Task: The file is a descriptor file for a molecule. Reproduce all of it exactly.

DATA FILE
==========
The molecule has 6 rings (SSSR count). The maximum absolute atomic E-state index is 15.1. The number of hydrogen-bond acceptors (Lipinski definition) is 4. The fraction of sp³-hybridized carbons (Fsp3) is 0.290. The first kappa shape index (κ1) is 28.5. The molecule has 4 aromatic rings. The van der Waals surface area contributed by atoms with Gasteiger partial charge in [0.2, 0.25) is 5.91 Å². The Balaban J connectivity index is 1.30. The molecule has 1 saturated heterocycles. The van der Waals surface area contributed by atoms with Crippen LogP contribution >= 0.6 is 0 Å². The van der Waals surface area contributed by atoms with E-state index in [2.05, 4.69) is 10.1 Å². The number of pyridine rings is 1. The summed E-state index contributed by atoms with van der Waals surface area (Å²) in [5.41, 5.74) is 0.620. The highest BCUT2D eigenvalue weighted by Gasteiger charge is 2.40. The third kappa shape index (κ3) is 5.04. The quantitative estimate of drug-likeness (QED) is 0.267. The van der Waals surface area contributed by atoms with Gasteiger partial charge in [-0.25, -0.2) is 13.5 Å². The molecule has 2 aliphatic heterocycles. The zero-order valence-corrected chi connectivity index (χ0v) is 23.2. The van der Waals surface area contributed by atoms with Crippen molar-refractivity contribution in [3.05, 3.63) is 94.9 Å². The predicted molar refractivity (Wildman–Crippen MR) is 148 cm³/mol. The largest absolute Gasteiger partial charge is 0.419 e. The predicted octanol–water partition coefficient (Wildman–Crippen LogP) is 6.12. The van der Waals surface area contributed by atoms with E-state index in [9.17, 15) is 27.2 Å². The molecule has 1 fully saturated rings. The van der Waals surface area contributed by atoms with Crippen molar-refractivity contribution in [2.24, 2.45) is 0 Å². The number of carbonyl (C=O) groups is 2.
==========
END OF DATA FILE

The molecule has 6 rings (SSSR count). The maximum absolute atomic E-state index is 15.1. The number of hydrogen-bond acceptors (Lipinski definition) is 4. The fraction of sp³-hybridized carbons (Fsp3) is 0.290. The first kappa shape index (κ1) is 28.5. The molecule has 4 aromatic rings. The van der Waals surface area contributed by atoms with Gasteiger partial charge in [0.2, 0.25) is 5.91 Å². The Balaban J connectivity index is 1.30. The molecule has 1 saturated heterocycles. The van der Waals surface area contributed by atoms with Crippen LogP contribution >= 0.6 is 0 Å². The van der Waals surface area contributed by atoms with E-state index in [2.05, 4.69) is 10.1 Å². The number of pyridine rings is 1. The summed E-state index contributed by atoms with van der Waals surface area (Å²) in [5.41, 5.74) is 0.620. The highest BCUT2D eigenvalue weighted by Gasteiger charge is 2.40. The third kappa shape index (κ3) is 5.04. The quantitative estimate of drug-likeness (QED) is 0.267. The van der Waals surface area contributed by atoms with Gasteiger partial charge in [-0.25, -0.2) is 13.5 Å². The molecule has 2 aliphatic heterocycles. The zero-order valence-corrected chi connectivity index (χ0v) is 23.2. The van der Waals surface area contributed by atoms with Crippen molar-refractivity contribution in [3.05, 3.63) is 94.9 Å². The predicted molar refractivity (Wildman–Crippen MR) is 148 cm³/mol. The largest absolute Gasteiger partial charge is 0.419 e. The predicted octanol–water partition coefficient (Wildman–Crippen LogP) is 6.12. The van der Waals surface area contributed by atoms with E-state index in [9.17, 15) is 27.2 Å². The molecule has 1 fully saturated rings. The van der Waals surface area contributed by atoms with Crippen molar-refractivity contribution in [2.24, 2.45) is 0 Å². The number of carbonyl (C=O) groups is 2.